January 2020: The market was riding high after finishing a solid financial year in 2019. We didn’t know about COVID-19, so our lives and daily activities looked radically different then they do today. You were feeling good about your financial accounts after meaningful dividends were credited at yearend. As you reflected on your plan you may have increased your investments, accelerated debt payoff, considered the big ticket purchase you had been thinking about, and maybe booked a summer vacation. Things were good and you were feeling confident.
April 2020: A completely different story just three months later. Your account values, assuming they were equity based had temporarily contracted 35% +/- in the previous 30 days or so. The good news we didn’t know at the time was the market bottom arrived in March and permanent forward advances were already in motion. A nice thought, but this was completely unknown. At this point, you were likely reacting to news and updates as the tsunami waves of uncertainty continued to wash over all aspects of daily life. Schools were closed and balancing work and family responsibilities was not easy. Financial planning at this point was simply about survival, having enough food and TP in the house as you hunkered down. You likely may have passed at the opportunity to review your plan if given the chance. Focusing on more material needs and “the now”. It’s possible you hit pause on your investment contributions and began wondering why you didn’t have as much cash reserves as you now felt were necessary.
December 2020: The holidays are here, the first snow has taken place, and a new year begins next Friday. A lot has changed since April, your outlook may be much brighter than it was just eight months ago. Positive news on multiple approved vaccinations is encouraging. Your work from home routine is in sync at this point and your worries of job security are significantly reduced. Your investment accounts have reinflated themselves and are now at all-time highs assuming you didn’t panic and react earlier in the year. Your holiday gifts are purchased and you are looking forward to relaxing with fewer Zoom meetings on your calendar.
Updating a financial plan at any of the above dates would have generated wildly different outcomes based on several inputs. The obvious is where company prices and dividends were when you updated your plan. Your current savings and investing levels along with where you directed your investments makes a difference. The less obvious and more real impact to planning is how you felt at these different high and low periods and its impact on your actions. What can we learn from this?
First, updating a plan once a year regardless of timing is critical to long term success. There will never be a perfect time to complete this. Setting the time aside on your own or receiving a friendly nudge from your financial planner gets it done. Stepping off the moving life treadmill and taking stock of what you own and owe matters. Once the numbers are collected and in one place, what do you see? Are you happy with it or are changes necessary to support your possibilities?
Second, are you still excited about your goals? Do you have goal clarity or is it a bit foggy? Having lived through the past twelve months, it’s possible that priorities have shifted, and certain goals may be more or less important than they previously were. The driver of a good financial plan is the clarity of one’s goals. At Flowerstone Financial, we believe when you approach your planning with goals first and then hold your portfolio accountable, achieving more is possible. Take a minute to think about that counter intuitive approach. Goals, planning, and then your portfolio in that order of importance.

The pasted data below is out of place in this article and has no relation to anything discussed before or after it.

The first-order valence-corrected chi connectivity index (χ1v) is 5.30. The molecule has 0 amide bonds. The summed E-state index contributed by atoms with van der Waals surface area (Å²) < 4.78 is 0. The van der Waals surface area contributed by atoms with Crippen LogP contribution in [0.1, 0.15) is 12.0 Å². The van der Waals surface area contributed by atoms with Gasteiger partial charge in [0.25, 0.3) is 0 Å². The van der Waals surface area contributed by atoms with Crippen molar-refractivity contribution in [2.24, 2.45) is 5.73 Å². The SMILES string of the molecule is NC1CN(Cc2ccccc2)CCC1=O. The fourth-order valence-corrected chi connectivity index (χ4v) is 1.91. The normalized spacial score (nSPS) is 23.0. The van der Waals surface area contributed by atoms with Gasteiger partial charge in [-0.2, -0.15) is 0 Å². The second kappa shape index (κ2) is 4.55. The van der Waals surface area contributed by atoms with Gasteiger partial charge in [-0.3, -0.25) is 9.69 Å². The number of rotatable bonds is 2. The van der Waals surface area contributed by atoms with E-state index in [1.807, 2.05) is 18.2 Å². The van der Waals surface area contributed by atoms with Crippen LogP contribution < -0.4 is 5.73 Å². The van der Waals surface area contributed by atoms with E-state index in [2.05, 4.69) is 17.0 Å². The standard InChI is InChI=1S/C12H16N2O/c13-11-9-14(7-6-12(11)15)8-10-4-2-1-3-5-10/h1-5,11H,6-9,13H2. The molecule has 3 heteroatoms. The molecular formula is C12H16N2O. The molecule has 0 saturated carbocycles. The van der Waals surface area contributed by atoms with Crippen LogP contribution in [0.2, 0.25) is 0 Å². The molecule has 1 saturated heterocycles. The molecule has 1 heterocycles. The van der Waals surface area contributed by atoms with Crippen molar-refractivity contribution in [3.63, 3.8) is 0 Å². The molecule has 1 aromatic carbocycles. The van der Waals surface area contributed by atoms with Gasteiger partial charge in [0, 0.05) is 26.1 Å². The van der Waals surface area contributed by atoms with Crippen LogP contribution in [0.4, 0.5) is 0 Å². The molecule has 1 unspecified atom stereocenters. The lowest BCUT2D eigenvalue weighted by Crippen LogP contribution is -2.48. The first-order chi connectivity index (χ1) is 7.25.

Third, having reflected on your goals how does your above balance sheet support what you are working towards? What changes to your spending and savings are necessary if any? Does your portfolio of investments accurately reflect what it will take to build wealth overtime? The compression and expansion of your account values earlier in the year is volatility, not risk. Understanding risk and volatility in your planning is important. A real risk is running out of money because of a failure to plan.
Finally, a financial plan is a forecast at a particular point in time that will most certainly change. Recognize that your external environment impacts how you feel towards what is saved and spent. Investment values, your emotions and goals are cyclical and may change and evolve overtime. What’s important is implementing automation into your investing so it continues regardless of what’s going on at the moment. Removing emotion from your financial decision making and letting your plan work by automatically moving money to the right accounts for the right purpose creates the best outcomes over time. We consider our client’s “financial plumbing system” run by automation to be a large determinant of their future success.
The point of planning is not to be completely accurate but simply to be less wrong as time passes. How to be less wrong overtime requires communication with an accountability partner and revisiting your goals. This will impact your choices, define what real risk is, and allow you to construct a portfolio guided by your priorities. As you reflect on the year, what would really make a difference and excite you about 2021? Would accountability and a repeatable process allow you to delegate more and focus your efforts? We believe it does and are ready to chat when you are.